Literary Saloon
Site of Review.

Trying to meet all your book preview and review needs.

the Best
the Rest
Review Index


to e-mail us:

In Association with Amazon.com

In association with Amazon.com - UK


the Complete Review
the complete review - fiction

The Inflatable Volunteer

Steve Aylett

general information | our review | links | about the author

To purchase The Inflatable Volunteer

Title: The Inflatable Volunteer
Author: Steve Aylett
Genre: Novel
Written: 1999
Length: 166 pages
Availability: The Inflatable Volunteer - US
The Inflatable Volunteer - UK
The Inflatable Volunteer - Canada
  • Currently only available in Great Britain

- Return to top of the page -

Our Assessment:

B : surreal and often clever

See our review for fuller assessment.

The complete review's Review:

       Steve Aylett displays a devil-may-care attitude in his fiction, recklessly playing with language, forcing a humour so cutting it leaves his tales in tatters. The devil usually shows up in the stories as well, in one form or another, and in The Inflatable Volunteer it's John Satan himself, the everyman of the netherworld, that makes an appearance. But Aylett's locales, from Beerlight to Bigot Hall are, themselves, the most hellish places imaginable and satanic presences can't make things much worse.

The shunt-thud of a blade to block's the nearest thing you'll get around here to a square shoulder or the nod of a head. Fashion and lawnmowers come out shining and everyone tightens their fists.
       Aylett's narrator fits right in. He is no victim. He's involved, active, criminal. He starts out campaigning for the Mayor (as sordid a business as there is, in Aylett's world or any other), and he winds up in front of a firing squad. And that's not the worst of it. There's the Minotaur, Bob, a devil he has to defend himself to, and a host of characters who don't quite see eye to eye with the narrator. And there's Eddie, the hapless, hopeless friend who is there all along.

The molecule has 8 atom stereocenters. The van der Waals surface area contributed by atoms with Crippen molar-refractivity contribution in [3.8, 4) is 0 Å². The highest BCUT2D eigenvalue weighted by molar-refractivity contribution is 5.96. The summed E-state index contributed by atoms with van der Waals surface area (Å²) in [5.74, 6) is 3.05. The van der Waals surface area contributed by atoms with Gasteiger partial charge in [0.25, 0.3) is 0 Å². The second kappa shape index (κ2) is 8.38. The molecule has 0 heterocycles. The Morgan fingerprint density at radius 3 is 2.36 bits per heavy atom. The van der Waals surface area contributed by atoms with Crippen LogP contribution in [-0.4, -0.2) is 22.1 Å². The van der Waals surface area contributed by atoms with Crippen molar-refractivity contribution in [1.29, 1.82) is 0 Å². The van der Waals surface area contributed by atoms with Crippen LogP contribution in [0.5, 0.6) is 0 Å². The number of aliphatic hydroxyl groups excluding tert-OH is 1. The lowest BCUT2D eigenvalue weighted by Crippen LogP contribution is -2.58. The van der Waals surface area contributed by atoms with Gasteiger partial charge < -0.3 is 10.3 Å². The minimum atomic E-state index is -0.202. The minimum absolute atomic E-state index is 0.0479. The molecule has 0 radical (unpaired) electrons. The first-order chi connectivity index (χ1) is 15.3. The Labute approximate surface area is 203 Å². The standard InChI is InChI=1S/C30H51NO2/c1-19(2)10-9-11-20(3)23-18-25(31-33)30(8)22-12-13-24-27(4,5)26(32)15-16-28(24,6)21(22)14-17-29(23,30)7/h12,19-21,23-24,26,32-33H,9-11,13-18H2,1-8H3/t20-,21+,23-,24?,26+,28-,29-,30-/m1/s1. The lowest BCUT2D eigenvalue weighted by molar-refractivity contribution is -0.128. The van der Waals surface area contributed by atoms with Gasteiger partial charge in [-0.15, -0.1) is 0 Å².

Eddie has odd notions and ideas, get rich quick schemes and fancy dreams. Deluded from first to last, he retains a certain charming quality:
Assailed by creditors and theological doubt, he spent two years cultivating hernias in a hydroponic glasshouse nursery, funneling his guilt and fear into a lifestyle of dissipation and gaudy excess.
       Aylett's book is surreal, but carefully constructed. After a chapter introducing the narrator's friend ("Eddie"), there is a neat symmetry of chapters, one leading to the next. Ten chapter headings run from "What I told Eddie" to "What I told the devil" (with audiences of a priest, a shrink, a firing squad, and "every last bastard at the bar" along the way, among others). Then ten chapter headings run the same route back, from "Trouble with the devil" through "Trouble with Eddie", with all the same stations in between.
       The events recounted pretty much all fall into the category of the bizarre, as Aylett never misses an opportunity to twist even the banal into the grotesque. His relentless style can be demanding, and this won't be everyone's cuppa, but there is fun to be had here. Certainly Aylett's way with language and his manhandling of reason are always a source of entertainment.
       Aylett always tries to overstep the bounds, and it can make the tale a tough thing to follow. Logic is suspended (and hung out to dry). But he has a way with the words, and there are more than enough moments that surprise you. Near sublime, even.
When the giant burnt it left a helterskelter skeleton with fleshrind and eyes here and there -- and it was surprising how soon everyone lost interest.
       Unusual stuff, all of it, and perhaps of limited appeal. But if you're interested in language, in seeing what a writer is willing and able to do -- and if your humour tends towards the perverse (polymorphous or not), Aylett's Inflatable Volunteer is your man.

- Return to top of the page -


The Inflatable Volunteer: Reviews: Steve Aylett: Other books by Steve Aylett under review: Other books of interest under review:

- Return to top of the page -

About the Author:

       British author Steve Aylett was born in 1967. He has written several novels.

- Return to top of the page -

© 1999-2010 the complete review

Main | the New | the Best | the Rest | Review Index | Links